Friday, March 7, 2014

The Need for an Advocate

I've been meaning to get back to the blog posts I was writing about my surgery/hospitalization, but I've been swamped with things going on this week, so I haven't had a chance yet. In the meantime I will leave you with this short post:

My mom stayed with me the entire time I was in the hospital (including overnight). Even though she got her own bed to sleep in, the hospital beds are really hard, so it's really not the most comfortable for her, that's why I was so appreciative for her [continued] selfless service to me. You might be wondering why I need someone to stay with me when I'm in the hospital where I'm surrounded by healthcare professionals. You might thinking, "isn't that what the nurses are for?" The nurses on the floor are familiar with caring for able-bodied patients, not for someone who is physically incapable of doing anything for themselves. And even if they were familiar with caring for paralyzed people, they've never cared for ME and they wouldn't know how to position me the way that's comfortable for me.

Another reason why it's such a must to have someone that really knows me well stay with me in the hospital is because I need an interpreter. Honestly! That's what it feels like, anyway. I have a really quiet speaking voice to begin with, and then when you factor in how dry my mouth gets when in the hospital (a combination of the effects of anesthesia, antibiotics and the dry hospital air) that makes it even more difficult to speak than it already is. Much of the time during my hospital stay I either whispered or mouthed words. I literally had to call my mom over at times to interpret what I was trying to say to people. A lot of what I tried to say ended up getting lost in translation on the journey from my lips to other people's ears.

[It gets easier to understand/hear me once you've been around me long enough and have learned how I talk (since I have to pause and wait for my diaphragm pacer to give me another breath when I run out of air). But when people first meet me or if I'm in a loud/crowded room where my voice doesn't carry, an interpreter is a must! I know it kind of sounds funny since we're all speaking the same language, but it's the truth!]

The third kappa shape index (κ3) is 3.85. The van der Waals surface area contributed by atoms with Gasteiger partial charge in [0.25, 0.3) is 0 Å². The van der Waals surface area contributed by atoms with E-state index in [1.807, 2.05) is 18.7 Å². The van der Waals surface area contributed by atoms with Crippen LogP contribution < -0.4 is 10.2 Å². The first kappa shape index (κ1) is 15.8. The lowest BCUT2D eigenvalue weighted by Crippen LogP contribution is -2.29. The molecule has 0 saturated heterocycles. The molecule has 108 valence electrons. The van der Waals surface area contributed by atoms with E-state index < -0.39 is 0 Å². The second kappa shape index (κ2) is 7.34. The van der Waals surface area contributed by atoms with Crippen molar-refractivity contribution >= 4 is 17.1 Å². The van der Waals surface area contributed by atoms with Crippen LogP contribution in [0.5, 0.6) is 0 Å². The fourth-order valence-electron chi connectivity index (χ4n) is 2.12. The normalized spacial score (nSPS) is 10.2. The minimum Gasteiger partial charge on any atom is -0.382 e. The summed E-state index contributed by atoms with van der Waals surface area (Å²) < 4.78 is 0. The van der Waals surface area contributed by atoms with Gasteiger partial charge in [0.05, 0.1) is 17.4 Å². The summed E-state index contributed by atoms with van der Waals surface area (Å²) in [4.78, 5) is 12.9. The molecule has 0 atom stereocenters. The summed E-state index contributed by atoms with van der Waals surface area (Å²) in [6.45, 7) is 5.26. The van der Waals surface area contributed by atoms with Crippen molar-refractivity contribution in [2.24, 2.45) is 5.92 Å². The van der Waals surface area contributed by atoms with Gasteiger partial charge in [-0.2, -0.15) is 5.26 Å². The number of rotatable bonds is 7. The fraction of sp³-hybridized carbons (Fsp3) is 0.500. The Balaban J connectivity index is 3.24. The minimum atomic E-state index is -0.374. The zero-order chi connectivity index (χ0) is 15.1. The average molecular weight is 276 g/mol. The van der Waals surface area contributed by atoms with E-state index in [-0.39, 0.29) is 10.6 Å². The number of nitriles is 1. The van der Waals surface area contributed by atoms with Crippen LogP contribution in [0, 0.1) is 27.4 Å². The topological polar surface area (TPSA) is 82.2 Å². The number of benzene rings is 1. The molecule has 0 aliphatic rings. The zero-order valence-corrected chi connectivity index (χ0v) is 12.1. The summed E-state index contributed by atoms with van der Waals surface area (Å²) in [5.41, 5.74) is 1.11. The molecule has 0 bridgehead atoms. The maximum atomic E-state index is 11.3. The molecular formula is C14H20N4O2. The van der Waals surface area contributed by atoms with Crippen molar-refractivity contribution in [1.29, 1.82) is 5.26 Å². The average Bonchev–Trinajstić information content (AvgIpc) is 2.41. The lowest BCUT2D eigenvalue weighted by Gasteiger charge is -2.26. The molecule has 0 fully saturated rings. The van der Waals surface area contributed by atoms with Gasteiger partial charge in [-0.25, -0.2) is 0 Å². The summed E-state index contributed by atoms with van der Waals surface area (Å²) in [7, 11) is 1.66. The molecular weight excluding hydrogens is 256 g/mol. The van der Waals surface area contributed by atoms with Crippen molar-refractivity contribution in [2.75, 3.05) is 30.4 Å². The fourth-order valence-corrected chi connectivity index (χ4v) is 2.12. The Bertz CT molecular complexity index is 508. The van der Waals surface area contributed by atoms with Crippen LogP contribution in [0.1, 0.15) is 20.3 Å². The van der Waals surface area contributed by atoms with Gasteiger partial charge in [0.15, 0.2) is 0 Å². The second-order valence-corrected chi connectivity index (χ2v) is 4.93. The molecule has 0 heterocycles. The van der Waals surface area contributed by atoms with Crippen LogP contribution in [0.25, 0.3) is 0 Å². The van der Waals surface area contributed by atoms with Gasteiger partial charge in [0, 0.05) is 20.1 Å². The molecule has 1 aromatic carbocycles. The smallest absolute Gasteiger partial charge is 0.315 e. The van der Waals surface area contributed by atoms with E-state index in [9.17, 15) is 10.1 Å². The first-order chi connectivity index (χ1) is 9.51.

I was so grateful to have my mom stay with me in the hospital because everyone needs to have an advocate with them (especially if they are in a vulnerable situation).

I promise there is more to come, but just be patient with me since I've got a lot on my plate. Have a nice weekend everyone!


Amy said...

When I read your title post, it made me think that we are all in need of an advocate. We all need the Savior Jesus Christ as our advocate to the Father. How sweet that you have such a wonderful mother as your advocate on earth, to help you, make you comfortable, and care for you! You always have such amazing insights. I love reading your blog!

Julie said...

I'm glad your Mum was able to be there to help you.

I hadn't realised before that people with spinal cord injuries would need someone to help with their care in hospital. Like you said tho, your Mum knows how to make you feel more comfortable etc.

Hope you're recovering ok.

Take care.

Lorraine said...

"...everyone needs to have an advocate with them (especially if they are in a vulnerable situation)." That's a great quote. I think it is true for anyone. I find I am able to endure more challenges and stretch myself in uncomfortable situations -- like when I attended the wedding of a niece on my ex-husband's side of the family! -- when there is someone with me who understands me. Thanks for posting. Your "voice" is coming through loud and clear!

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